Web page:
When deciding what to plant in your vegetable garden, you have so many options that it can be overwhelming. Here are a few tips that will help you decide and set your garden up for the best chances of success.
Lookup Your Hardiness Zone
The USDA Plant Hardiness Zone Map just one standard metric that growers can use to help them determine which plants will work best for them. The map is created by taking the average annual minimum winter temperature and then dividing it into 10-degree (Fahrenheit) sections. The 2012 USDA Plant Hardiness Zone Map is also broken down into addition 5 degree (Fahrenheit) groups. Knowing which Hardiness zone you live in is really helpful when your shopping for plants or seeds at the garden center or online. One important thing to keep in mind is that the Hardiness Zone maps are not detailed enough for “Microclimates”.
What are Microclimates?
Microclimates really small variations to the weather within a region. Blacktop, concrete, asphalt, or wood on the side of a house or shed often cause burn areas around your garden. Where as cool spots form by small hills and valleys, or heavy shade from trees. Each Individual gardens could be warmer or cooler than the surrounding area because it may be either sheltered or exposed. Since every garden is different, unfortunately no hardiness zone map can take the place of a gardener’s own detailed knowledge about their plots. One great way to get detailed knowledge about the weather in your garden is to have your own Weather Station. Here at Raymond Farms, we have the Ambient Weather WS-1001-WIFI OBSERVER. This gives us the best local weather measurements possible.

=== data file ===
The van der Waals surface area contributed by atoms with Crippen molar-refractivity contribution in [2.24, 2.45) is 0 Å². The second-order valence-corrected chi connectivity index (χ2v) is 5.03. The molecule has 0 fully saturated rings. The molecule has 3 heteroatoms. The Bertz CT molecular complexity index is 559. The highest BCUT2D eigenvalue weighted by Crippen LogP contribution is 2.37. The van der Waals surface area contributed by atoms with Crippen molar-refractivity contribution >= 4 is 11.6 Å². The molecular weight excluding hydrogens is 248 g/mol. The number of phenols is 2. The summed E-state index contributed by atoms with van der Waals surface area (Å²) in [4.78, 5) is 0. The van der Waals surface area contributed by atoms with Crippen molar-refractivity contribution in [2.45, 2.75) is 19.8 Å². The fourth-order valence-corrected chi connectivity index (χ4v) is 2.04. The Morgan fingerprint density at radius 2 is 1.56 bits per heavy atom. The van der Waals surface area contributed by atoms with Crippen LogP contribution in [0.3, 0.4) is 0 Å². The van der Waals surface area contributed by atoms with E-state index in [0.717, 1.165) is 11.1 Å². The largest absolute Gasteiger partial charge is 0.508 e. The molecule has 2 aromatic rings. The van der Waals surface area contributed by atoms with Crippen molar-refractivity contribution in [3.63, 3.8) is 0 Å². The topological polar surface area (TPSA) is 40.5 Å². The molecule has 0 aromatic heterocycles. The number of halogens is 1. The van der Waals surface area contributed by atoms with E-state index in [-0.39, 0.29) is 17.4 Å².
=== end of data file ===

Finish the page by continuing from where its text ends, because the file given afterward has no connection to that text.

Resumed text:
Plant What You Like To Eat
Another aspect to consider when deciding what to plant in your vegetable garden is, plant what you like to eat. Planting what you like to eat not only will give you more of an interest in making sure your garden plants succeed, you’ll also gain pride in eating produce you grew vs buying it at the grocery store. Even if you live in a Hardiness Zone less than 4, you’ll still be able to have fresh vegetables during the short growing season. If you do live in a colder climate, the best thing to do is start your seeds indoors early in starting blocks or even plant them in movable containers that will allow you to bring your plants back indoors or into a garage during those first few cold nights.
Plant Easy Plants
If you’re just starting out and really struggling with trying to figure out what to plant in your vegetable garden, the best thing to do is to get plants that are easy to maintain. Mother Nature can be difficult enough during a good growing season, so make things easy on yourself. One easy way to start your first garden is to buy Starter Plants from the big box or garden center. Starting plants from seed can be difficult and if they don’t work out it’s easy to feel disappointed. Why not give yourself the larger chance of success and having a good year vs trying to be a master gardener and loose interest in growing delicious seasonal food.
If your just starting out, I believe the single most important advise I’ve recievced from people when I was figuring out what to plant in my vegetable garden was…”Start Small!” If you start with just a few plants in small area you’re giving yourself a great chance of having a good gardening season. My first year, I started out with two tomato plants, some onions, and potatoes. My yields weren’t huge, but they were easy to manage. I was even able to make a few small batches of sauce with the tomatoes and onions. So when in doubt remember K.I.S.S.